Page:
19. 19. Rev 1:11 <ul><li>“ Write and send” John is charged to record the content of his vision and to send it in a circular fashion to seven churches of Asia Minor. The charge to a prophet to write the words of God is often associated with words of Judgment. </li></ul><ul><li>“ Seven Churches” As argued before, “7” is a number the represents completeness, and these seven churches should be understood as being symbolic for the church as a whole. </li></ul>
  20. 20. 1:12-20 The Vision of Christ <ul><li>Introductory note: This vision follows a typical pattern that is seen in Jewish apocalyptic literature and the OT: (1) vision (vv12-16), (2) the seer’s response, and (3) an interpretation of the vision (vv17b-20). </li></ul><ul><li>Overview of 12-20: Christ is pictured as the eschatological heavenly high priest, end-time ruler, and judge. </li></ul>
  21. 21. Rev 1:12 <ul><li>“ Seven golden lampstands” Poythress is right that the lampstands symbolize the churches in their “light-bearing or witness-bearing function (v. 20; cf. Matt. 5:14-16)”; however, one must also see the OT imagery in the lampstands to fully understand their function in Revelation (Poythress, The Returning King, 77). </li></ul><ul><li>The light of the lampstands represented God’s presence among his people. </li></ul><ul><li>“ Christ thus presents the pattern in which the destiny of the whole universe is summed up (Eph. 1:10; Col. 1:16-17)” (Poythress, The Returning King, 78). </li></ul>
  22. 22. Rev 1:13-15 <ul><li>“ Among the lampstands” Jesus is represented as being among his people in their present time of persecution. </li></ul><ul><li>Christ’s work of attending the lampstands: Jesus is acting in his High Priestly role of tending to the lampstands (churches) by correcting and building up the church. </li></ul><ul><li>“ The OT priest would trim the lamps, remove the wick and old oil, refill the lamps with fresh oil, and relight those that had gone out. Likewise, Christ tends the ecclesial lampstands by commending, correcting, exhorting, and warning in order to secure the churches’ fitness for service as lightbearers in a dark world” (Beale, Revelation , 208-9). </li></ul>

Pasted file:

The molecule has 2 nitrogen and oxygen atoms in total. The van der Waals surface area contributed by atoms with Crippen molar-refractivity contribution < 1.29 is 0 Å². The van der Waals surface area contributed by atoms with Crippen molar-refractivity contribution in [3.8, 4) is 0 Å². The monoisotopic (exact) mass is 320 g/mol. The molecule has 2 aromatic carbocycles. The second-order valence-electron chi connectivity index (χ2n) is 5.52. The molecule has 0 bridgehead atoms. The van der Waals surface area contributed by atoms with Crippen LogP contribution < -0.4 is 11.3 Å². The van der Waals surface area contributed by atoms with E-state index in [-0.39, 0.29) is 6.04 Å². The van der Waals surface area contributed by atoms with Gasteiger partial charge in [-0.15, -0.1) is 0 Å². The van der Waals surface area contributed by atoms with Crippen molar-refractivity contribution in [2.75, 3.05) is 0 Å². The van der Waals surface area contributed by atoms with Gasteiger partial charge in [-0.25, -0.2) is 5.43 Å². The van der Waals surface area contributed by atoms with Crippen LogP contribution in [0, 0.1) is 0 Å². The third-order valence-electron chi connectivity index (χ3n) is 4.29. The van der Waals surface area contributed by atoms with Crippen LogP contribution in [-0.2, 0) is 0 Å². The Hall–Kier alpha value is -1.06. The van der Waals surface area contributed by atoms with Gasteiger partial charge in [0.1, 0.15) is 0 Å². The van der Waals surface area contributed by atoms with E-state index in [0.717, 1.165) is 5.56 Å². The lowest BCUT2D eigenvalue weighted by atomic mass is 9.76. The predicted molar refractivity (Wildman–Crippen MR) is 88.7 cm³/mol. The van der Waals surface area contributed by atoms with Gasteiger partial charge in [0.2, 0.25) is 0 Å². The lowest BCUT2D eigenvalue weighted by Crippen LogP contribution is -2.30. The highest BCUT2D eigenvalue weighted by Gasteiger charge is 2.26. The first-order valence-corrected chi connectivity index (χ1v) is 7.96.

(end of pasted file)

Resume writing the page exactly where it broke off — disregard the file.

23. 23. Rev. 1:12-16 Ezekiel 1:25-28 Daniel 10:5-6 Daniel 7:9-10 Daniel 7:13-14 Son of Man Robe Gold sash *Head and hair white like wool Eyes like fire Feet like bronze Voice like rushing water Stars in hand Face like the sun Like that of a man Fire Glowing metal Sound like rushing water Radiance A man Linen robe Gold sash Eyes like flame Gleaming bronze Sound of a multitude Like lightning *Head and hair white like wool Son of man
  24. 24. <ul><li>“ His feet were like bronze glowing in a furnace” This is a reflection of Christ’ moral purity which serves as the basis of his demand that those among whom he walks must share in his moral purity (cf. 3:18 and the use of fire). </li></ul><ul><li>“ Sound of rushing waters” This is probably taken from Ezekiel 1:24 and 43:2 where God’s voice is compared to the sound of many waters. Note also the temple context in which this voice occurs in Ezekiel and in Revelation 1. This highlights Christ’s divine nature. </li></ul>
  25. 25. Rev 1:16 <ul><li>“ In his right hand he held seven stars” The seven stars are interpreted for us in verse 20; there they are described as the angels of the churches. Thus Christ is Lord of both what happens on earth and in heaven. </li></ul><ul><li>Dan 12:6ff interprets the stars as the wise who will shine like the sun. </li></ul><ul><li>“ Sharp double-edged sword coming out of his mouth” This image is based on the prophecies of Isaiah 11:4 and 49:2, which picture the messianic figure as the eschatological judge. </li></ul><ul><li>“ His face was like the sun shinning in all its brilliance” This language is typically used to describe a theophany scene. </li></ul>